Re: [PATCH v16 0/4] Introduce usb charger framework to deal with the usb gadget power negotation

From: NeilBrown
Date: Tue Sep 13 2016 - 04:00:41 EST

On Mon, Sep 12 2016, Mark Brown wrote:

> [ Unknown signature status ]
> On Mon, Sep 12, 2016 at 03:27:18PM +0200, NeilBrown wrote:
>> On Mon, Sep 12 2016, Mark Brown wrote:
>> > It's no worse than any other board file situation - if someone has that
>> > problem they get to fix it.
>> My point is that the present design does not appear to scale beyond a
>> single USB power supply (as if there were two, they would be named in
>> discovery order, which is not reliably stable).
> For the practical purposes of people making systems (as opposed to
> upstream where this is likely to get most use) it pretty much is.
> Though quite how many systems have multiple chargers is itself also a
> question.
>> Your point is, I think, that when someone actually cares about that lack
>> of scaling, they can fix it.
> Yes.
>> I am perfectly happy with that approach. However if the code doesn't
>> scale beyond one charger, it shouldn't pretend that it does.
>> i.e.
>> Don't have "usb_charger_find_by_name()", just a global "usb_charger"
>> (or similar).
>> The first charger to register gets to be the "usb_charger". The
>> second one gets an error.
>> I could be quite happy with that sort of interface.
> Well, a fairly standard way of extending would be to allow the explicit
> assignment of names to chargers so this'd avoid such churn.

Sure, that might work. I'm just against a design that obviously cannot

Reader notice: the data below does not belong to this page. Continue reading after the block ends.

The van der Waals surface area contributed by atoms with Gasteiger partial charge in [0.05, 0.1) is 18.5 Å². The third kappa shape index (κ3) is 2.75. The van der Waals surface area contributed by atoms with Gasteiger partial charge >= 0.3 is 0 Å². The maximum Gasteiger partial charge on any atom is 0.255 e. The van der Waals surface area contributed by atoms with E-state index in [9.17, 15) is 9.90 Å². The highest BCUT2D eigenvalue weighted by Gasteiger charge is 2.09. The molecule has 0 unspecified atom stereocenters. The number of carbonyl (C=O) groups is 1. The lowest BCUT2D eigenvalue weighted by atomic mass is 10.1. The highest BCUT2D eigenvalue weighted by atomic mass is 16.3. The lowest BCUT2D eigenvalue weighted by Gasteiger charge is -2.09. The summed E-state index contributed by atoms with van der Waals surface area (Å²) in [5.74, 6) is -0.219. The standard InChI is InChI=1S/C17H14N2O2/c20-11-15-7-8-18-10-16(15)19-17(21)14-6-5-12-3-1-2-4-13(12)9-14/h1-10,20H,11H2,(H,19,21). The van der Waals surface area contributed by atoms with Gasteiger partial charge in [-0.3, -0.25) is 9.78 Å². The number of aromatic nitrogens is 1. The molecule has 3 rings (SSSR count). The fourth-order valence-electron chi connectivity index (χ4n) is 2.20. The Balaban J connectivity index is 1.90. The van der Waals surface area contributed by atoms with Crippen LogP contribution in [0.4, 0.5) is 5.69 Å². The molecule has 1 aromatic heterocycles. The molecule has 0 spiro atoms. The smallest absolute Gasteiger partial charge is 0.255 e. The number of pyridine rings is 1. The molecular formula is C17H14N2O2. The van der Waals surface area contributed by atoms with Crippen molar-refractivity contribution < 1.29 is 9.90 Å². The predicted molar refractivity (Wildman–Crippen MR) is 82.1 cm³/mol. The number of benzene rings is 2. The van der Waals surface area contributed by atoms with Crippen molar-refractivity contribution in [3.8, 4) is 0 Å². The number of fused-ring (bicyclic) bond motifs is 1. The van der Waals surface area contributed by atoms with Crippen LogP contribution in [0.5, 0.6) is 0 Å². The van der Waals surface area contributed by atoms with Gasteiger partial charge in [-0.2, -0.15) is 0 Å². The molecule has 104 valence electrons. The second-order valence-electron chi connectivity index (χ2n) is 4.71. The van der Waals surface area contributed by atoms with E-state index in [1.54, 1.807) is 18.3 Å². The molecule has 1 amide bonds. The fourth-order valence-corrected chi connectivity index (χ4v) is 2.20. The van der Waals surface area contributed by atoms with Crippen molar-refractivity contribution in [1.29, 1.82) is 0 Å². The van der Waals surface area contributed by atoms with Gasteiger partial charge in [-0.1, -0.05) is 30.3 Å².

>> > The whole point from the point of view of the wm831x driver is that it
>> > just wants something to tell it how much current it's allowed to draw, I
>> > appreciate that doesn't change your analysis of the bit in the middle
>> > but the consumer driver bit seems fine here.
>> Yes, the wm831x driver probably does the right thing.
>> Other drivers might want to know not only the minimum they are allowed
>> to draw, but also the maximum they should try even if they are carefully
>> monitoring the voltage.
>> So wm831x is doing the right thing with the wrong interface. Maybe you
>> can describe that as "fine".
> That's not actually 100% clear to me - for what the wm831x is doing it
> probably *does* want the higher limit. This is a system inflow limit
> (as it should be for this), at least the charger will adapt to voltage
> variations though other users in the system are much less likely to do
> so.

Interesting ... I hadn't considered that possibility.

As long as the current remains below the maximum, the charger will
reduce the voltage towards 2V as load increases. Somewhere before it
gets there, the system will not be able to make use of the power as the
voltage will be too low to be usable. So that will naturally limit the
current being drawn.

Not having very much electrical engineering background, I cannot say for
sure what will happen, but it seems likely that once the voltage drops
much below 4.75V, the charger won't be operating at peak efficiency,
which would be a waste.
I can easily imagine that the hardware would switch off at some voltage
level, rather than just making do with what is there.
So I'm skeptical of this approach, but I'm open to being corrected by
someone more knowledgeable than I.

Looking at it from a different perspective, according to the patch set,
the limits that wm831x is able to impose are:

+ 0,
+ 2,
+ 100,
+ 500,
+ 900,
+ 1500,
+ 1800,
+ 550,

These are, from the battery charger spec, minimums rather than maximums.
e.g. a CDP provides at least 1500, and as much as 5000. So it seems
that the wm831x was designed to be told the minimum guaranteed available.
But that is circumstantial evidence and might be misleading.


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